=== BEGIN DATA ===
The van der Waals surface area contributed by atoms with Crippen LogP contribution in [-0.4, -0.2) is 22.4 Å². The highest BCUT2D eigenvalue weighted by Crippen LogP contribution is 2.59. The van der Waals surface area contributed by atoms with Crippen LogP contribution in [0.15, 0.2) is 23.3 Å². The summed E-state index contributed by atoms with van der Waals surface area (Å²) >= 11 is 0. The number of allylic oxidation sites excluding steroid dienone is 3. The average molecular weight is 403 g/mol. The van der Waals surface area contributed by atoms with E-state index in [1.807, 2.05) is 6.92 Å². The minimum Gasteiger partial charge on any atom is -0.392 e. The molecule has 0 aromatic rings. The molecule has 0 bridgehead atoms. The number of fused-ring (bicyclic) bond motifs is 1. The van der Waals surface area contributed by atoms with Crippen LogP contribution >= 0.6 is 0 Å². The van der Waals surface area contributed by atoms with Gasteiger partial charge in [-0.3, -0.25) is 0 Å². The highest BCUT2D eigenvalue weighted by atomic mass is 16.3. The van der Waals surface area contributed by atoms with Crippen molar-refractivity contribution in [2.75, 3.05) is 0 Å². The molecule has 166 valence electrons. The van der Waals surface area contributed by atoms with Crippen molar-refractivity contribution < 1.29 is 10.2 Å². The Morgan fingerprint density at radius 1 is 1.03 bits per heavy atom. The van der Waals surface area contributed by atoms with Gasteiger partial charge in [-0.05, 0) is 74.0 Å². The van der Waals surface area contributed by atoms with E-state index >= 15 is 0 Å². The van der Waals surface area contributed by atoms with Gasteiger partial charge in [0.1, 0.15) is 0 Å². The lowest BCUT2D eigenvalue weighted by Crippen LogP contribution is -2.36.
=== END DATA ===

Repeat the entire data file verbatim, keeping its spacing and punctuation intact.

The van der Waals surface area contributed by atoms with Crippen LogP contribution in [-0.4, -0.2) is 22.4 Å². The highest BCUT2D eigenvalue weighted by Crippen LogP contribution is 2.59. The van der Waals surface area contributed by atoms with Crippen LogP contribution in [0.15, 0.2) is 23.3 Å². The summed E-state index contributed by atoms with van der Waals surface area (Å²) >= 11 is 0. The number of allylic oxidation sites excluding steroid dienone is 3. The average molecular weight is 403 g/mol. The van der Waals surface area contributed by atoms with E-state index in [1.807, 2.05) is 6.92 Å². The minimum Gasteiger partial charge on any atom is -0.392 e. The molecule has 0 aromatic rings. The molecule has 0 bridgehead atoms. The number of fused-ring (bicyclic) bond motifs is 1. The van der Waals surface area contributed by atoms with Crippen LogP contribution >= 0.6 is 0 Å². The van der Waals surface area contributed by atoms with Gasteiger partial charge in [-0.3, -0.25) is 0 Å². The highest BCUT2D eigenvalue weighted by atomic mass is 16.3. The van der Waals surface area contributed by atoms with Crippen molar-refractivity contribution in [2.75, 3.05) is 0 Å². The molecule has 166 valence electrons. The van der Waals surface area contributed by atoms with Crippen molar-refractivity contribution < 1.29 is 10.2 Å². The Morgan fingerprint density at radius 1 is 1.03 bits per heavy atom. The van der Waals surface area contributed by atoms with Gasteiger partial charge in [-0.05, 0) is 74.0 Å². The van der Waals surface area contributed by atoms with E-state index >= 15 is 0 Å². The van der Waals surface area contributed by atoms with Gasteiger partial charge in [0.1, 0.15) is 0 Å². The lowest BCUT2D eigenvalue weighted by Crippen LogP contribution is -2.36.